Karat vs. Carat
Unless you’ve purchased gold jewelry in the past, you probably aren’t aware of some critical jewelry terminology. Consumers often wrongly believe that Carat and Karat are the same thing. They sound the same, so they’re a homonym (if you can remember back to grade school language arts), but that’s where the similarities end.
- Carat measures the weight of a gemstone
- Karat measures the purity of gold.
That’s a huge difference
The purity of gold is pretty simple to understand. Here’s how to break it down:
- 24K – If gold is 100 percent pure, then it’s 24K (or Karats).
- 18K – Gold that is 18 parts pure, with 6 parts of other metals mixed in, then it’s 75 percent gold, or 18K.
- 14K – An alloy that consists of 14 parts gold, combined with 10 parts of other metals, it’s 14K.
- 585 – Gold that’s 58.3 percent pure with other metals mixed in is stamped “585.”
Pure gold. It’s the elusive phrase we’ve been spellbound by for centuries. Pure gold is sumptuous and beguiling. But when used in jewelry, it actually has some limitations. Throughout history, artisans mixed gold with other metals for a number of reasons like:
- Improving the strength of the piece.
- Changing its color.
- Creating a more durable piece.
Specifically, jewelers often mixed pure gold with other metals improves the wear-ability of the piece. Pure gold scratches easily and, over time, succumbs to wear and tear. By alloying pure gold with harder metals like silver, copper or nickel, you get a much more durable piece.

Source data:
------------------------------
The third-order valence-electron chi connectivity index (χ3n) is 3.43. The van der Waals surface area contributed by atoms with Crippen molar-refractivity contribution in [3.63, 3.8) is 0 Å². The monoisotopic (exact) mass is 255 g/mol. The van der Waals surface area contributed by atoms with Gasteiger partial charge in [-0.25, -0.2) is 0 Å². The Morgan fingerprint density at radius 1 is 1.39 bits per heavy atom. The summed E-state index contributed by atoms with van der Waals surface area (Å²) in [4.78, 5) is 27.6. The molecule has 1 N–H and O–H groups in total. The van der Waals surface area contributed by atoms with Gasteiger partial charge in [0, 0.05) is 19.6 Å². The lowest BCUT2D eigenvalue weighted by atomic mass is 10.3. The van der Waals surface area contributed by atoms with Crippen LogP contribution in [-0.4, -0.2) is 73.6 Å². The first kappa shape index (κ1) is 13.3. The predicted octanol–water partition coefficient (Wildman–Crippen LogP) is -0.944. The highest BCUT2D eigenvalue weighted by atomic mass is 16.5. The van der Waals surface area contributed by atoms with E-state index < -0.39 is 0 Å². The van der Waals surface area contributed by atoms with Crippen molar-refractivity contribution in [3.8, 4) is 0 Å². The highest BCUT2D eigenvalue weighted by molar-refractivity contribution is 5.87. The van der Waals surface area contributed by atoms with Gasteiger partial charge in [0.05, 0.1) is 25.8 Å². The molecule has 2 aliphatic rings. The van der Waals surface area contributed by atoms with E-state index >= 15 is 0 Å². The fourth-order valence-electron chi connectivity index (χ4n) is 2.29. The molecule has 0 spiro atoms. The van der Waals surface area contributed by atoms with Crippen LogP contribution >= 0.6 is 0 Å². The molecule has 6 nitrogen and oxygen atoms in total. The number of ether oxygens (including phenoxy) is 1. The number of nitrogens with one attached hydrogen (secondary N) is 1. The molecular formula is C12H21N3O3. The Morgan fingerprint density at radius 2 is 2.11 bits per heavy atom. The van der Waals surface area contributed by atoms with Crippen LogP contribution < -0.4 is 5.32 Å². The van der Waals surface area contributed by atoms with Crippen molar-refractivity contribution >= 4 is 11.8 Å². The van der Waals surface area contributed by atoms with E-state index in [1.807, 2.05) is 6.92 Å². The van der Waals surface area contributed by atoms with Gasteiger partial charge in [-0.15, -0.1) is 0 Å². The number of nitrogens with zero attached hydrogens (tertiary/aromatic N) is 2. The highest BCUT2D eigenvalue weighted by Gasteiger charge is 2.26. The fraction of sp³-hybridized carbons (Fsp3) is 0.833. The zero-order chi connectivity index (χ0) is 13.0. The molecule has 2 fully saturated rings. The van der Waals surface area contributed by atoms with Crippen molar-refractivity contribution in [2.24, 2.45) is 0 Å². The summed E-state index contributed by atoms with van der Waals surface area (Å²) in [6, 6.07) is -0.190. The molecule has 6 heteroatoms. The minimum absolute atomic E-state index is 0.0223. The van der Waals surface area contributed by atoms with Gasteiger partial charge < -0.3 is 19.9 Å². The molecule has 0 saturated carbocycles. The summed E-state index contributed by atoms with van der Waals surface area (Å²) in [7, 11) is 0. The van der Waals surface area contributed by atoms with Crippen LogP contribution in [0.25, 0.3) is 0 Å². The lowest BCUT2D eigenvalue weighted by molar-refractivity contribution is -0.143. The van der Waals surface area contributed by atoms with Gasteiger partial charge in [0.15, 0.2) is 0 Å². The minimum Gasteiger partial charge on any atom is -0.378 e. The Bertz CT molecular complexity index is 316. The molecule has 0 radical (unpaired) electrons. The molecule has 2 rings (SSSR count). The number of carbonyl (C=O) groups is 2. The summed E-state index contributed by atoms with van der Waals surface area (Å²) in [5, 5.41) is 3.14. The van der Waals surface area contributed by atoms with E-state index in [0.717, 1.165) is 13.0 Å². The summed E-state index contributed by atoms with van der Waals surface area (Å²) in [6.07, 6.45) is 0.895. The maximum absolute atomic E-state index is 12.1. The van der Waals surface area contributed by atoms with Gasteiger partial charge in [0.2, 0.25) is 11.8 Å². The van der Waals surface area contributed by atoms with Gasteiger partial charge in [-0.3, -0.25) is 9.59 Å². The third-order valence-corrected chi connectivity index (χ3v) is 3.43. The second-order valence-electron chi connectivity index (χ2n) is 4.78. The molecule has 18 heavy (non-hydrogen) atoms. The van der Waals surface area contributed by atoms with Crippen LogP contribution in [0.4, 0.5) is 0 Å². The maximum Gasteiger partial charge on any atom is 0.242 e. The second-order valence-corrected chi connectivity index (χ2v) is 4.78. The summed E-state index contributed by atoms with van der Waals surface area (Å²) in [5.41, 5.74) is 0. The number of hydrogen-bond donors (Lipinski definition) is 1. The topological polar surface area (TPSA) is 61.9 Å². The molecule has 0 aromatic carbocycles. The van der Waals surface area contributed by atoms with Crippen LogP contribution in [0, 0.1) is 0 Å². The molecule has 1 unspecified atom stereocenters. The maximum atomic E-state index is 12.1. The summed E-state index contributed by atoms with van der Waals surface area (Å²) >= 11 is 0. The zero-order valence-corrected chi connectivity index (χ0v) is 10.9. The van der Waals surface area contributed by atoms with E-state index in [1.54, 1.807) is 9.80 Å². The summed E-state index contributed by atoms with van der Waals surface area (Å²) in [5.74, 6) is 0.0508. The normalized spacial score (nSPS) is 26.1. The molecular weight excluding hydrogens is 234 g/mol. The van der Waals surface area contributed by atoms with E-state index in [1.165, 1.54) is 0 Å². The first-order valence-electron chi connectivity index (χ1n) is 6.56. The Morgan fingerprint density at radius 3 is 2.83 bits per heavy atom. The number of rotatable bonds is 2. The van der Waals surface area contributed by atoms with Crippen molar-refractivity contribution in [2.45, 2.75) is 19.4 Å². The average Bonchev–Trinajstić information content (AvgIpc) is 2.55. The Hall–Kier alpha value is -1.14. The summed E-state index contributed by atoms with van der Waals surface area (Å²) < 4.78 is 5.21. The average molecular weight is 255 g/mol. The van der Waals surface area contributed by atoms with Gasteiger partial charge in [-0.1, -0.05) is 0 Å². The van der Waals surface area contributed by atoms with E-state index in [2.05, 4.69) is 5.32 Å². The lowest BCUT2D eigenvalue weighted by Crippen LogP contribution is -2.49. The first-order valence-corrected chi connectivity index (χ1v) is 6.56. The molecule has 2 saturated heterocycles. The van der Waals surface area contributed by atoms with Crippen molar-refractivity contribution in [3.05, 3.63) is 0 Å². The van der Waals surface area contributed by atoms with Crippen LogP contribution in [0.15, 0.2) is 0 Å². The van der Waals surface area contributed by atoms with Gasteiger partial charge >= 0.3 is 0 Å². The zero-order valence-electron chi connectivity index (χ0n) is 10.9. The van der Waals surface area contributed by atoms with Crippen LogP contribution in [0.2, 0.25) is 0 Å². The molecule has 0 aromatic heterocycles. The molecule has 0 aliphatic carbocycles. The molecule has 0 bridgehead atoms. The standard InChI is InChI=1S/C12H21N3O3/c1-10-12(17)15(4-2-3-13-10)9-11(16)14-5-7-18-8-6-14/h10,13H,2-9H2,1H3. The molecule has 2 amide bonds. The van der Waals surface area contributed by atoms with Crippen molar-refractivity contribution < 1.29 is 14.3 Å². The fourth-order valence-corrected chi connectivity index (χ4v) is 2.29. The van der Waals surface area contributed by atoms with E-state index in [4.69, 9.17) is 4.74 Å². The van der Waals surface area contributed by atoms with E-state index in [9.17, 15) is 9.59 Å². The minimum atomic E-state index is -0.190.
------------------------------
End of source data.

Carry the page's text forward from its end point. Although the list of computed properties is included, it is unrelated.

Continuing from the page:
Jewelers like to combine various colors of gold to create truly unique, one-of-a-kind pieces. Yellow good, white gold, rose gold and pink gold are all options. Before the mid 1990’s, yellow gold was the color of choice. In the 1990’s, the Platinum Guild International powered a marketing effort to make platinum, a white metal, popular, which spurred interest in white gold. Since then, white gold has been a hot commodity, with rose, yellow and pink gold becoming the prominent choice.
Talk to one of our expert jewelers about the Karat options for your next piece. Or give us a call if you have questions about jewelry terminology.